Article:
Thursday, July 10, 2014

Zombies From the Pulps!: Zombie - Carl Moore (Edwin Truett Long)

From the November 1936 issue of SPICY MYSTERY comes "Zombie" by Carl Moore, who was really prolific pulpster Edwin Truett Long, as Jeff Shanks explains in his introduction. Long is best known for his mystery series featuring Doc Harker, a traveling snake oil salesman who also solves crimes. I know several people who are fans of the Doc Harker series, but I've never gotten around to reading any of them myself. In fact, "Zombie" may well be the first thing I've read by Long. I found some things to like in it, and some things more, well, problematical.

As for the good stuff, "Zombie" is pretty well written. Set on a plantation in Haiti, it's very atmospheric and the pace moves along quickly. It's a romance, in a way, about the triangle involving the plantation owner, the native girl with whom he's gotten involved, and his fiancée who's arriving from the States. The native girl takes offense to the fact that the plantation owner is planning to end their affair, and she turns to voodoo to have her revenge on him.

Not surprisingly, there's quite a bit of the casual racism of the times in this one, maybe more than in the others I've read so far. Normally this doesn't bother me much because I don't believe in holding fiction from the past to modern standards, but Long goes a little overboard even for the time period. I also didn't care for the way the story played out. I thought the author was headed one way with the plot but he wound up doing something else. Usually I don't quibble about that—hey, it's the author's story, he can do whatever he wants—but this time I think he missed some good opportunies for plot twists that he set up and then didn't do anything with. That bothers me a little.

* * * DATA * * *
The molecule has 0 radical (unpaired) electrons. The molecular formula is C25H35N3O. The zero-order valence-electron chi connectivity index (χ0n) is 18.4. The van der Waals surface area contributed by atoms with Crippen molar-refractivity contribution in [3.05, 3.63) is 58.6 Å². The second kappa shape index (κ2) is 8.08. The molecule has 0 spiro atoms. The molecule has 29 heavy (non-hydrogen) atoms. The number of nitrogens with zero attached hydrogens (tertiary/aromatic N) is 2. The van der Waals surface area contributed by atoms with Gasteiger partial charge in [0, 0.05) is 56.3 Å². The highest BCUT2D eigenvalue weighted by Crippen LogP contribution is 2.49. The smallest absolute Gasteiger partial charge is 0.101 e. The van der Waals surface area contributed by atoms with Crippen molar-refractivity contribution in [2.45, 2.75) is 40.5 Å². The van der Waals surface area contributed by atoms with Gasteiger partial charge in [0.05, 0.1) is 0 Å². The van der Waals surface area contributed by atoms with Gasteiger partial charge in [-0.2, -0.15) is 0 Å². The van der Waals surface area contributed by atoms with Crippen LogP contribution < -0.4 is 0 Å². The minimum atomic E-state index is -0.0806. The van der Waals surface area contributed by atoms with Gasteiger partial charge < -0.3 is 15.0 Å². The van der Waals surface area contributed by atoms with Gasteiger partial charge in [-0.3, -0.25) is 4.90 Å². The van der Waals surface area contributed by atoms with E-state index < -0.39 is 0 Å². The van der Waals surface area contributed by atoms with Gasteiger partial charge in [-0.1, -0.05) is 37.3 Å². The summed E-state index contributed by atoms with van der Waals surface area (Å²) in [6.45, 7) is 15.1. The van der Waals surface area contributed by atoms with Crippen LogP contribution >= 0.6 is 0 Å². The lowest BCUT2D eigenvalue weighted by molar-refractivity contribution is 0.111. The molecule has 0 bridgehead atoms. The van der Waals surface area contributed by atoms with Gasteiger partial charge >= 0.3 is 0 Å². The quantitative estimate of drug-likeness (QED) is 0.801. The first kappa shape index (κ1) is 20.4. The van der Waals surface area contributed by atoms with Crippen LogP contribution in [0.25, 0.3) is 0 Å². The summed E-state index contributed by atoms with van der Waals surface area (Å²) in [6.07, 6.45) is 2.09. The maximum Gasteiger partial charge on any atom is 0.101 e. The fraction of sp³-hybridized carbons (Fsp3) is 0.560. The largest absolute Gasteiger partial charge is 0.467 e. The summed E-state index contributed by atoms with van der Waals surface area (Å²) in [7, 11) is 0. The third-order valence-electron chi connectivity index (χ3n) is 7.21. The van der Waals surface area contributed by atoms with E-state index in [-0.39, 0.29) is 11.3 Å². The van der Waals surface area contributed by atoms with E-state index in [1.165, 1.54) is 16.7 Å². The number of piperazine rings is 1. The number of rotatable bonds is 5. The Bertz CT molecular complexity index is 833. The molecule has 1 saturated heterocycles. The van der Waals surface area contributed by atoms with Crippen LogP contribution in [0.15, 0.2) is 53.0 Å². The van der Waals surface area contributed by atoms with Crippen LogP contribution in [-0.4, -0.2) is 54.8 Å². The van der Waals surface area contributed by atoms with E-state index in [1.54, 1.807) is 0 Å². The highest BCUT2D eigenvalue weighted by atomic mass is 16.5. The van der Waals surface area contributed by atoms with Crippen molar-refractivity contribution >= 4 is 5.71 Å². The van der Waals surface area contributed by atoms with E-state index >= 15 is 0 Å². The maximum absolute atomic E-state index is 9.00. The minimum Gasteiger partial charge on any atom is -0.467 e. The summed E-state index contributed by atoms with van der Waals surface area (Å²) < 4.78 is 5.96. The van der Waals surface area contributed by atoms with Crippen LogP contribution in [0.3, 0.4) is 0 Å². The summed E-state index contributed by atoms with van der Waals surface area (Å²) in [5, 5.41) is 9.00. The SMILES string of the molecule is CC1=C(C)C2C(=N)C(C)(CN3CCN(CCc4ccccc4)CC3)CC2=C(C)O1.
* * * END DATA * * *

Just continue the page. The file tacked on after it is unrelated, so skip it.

All that said, "Zombie" is certainly a readable story and I liked more about it than I didn't. It's just not as good as most of the other stories I've read so far in ZOMBIES FROM THE PULPS.

1 comment:

Walker Martin said...

I have to admit that the best thing about the entire Spicy line of magazines were the covers. I've always had problems with the stories especially when they stop the story to spice it up with some tame sex scene. But the covers, like this one, could be truly bizarre and sinister.